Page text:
WASHINGTON (AP) — A leading Washington philanthropist has offered an alternate plan to save the Corcoran Gallery of Art and its art college.
Wayne Reynolds outlined the plan in court hearings this week over whether to break up the nearly 150-year-old museum.
Reynolds, who led a $54 million campaign to turn around Ford's Theatre, testified Wednesday that he could marshal dozens of major donors to save the Corcoran and make it a world-class center for creativity and innovation in art and technology.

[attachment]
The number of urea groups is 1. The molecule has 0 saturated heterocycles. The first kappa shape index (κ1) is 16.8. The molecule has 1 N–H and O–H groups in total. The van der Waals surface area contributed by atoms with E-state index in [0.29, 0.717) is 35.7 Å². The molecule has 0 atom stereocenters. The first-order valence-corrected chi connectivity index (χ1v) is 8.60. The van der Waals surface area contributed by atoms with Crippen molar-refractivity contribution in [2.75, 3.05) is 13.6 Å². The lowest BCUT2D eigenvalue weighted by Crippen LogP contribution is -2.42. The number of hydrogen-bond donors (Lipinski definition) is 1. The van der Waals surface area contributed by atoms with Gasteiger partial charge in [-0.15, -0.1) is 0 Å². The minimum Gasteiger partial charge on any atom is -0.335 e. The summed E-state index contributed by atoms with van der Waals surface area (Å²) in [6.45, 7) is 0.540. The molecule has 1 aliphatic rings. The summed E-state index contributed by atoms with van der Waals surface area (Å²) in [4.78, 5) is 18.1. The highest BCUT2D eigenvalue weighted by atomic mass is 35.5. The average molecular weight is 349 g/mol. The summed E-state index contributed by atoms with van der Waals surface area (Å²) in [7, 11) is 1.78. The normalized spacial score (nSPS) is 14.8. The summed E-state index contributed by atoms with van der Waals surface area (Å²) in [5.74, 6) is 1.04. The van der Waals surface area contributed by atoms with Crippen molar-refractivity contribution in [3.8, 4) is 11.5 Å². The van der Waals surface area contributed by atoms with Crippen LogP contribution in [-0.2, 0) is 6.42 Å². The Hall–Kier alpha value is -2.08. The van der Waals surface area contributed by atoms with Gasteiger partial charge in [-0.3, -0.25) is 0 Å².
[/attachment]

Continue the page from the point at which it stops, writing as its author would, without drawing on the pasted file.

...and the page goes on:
Reynolds says Corcoran officials asked him to become their next chairman but then later rebuffed his interest.
Instead, Corcoran officials signed a deal to merge with George Washington University and the National Gallery of Art. If a judge approves, most Corcoran assets would be turned over to the larger institutions.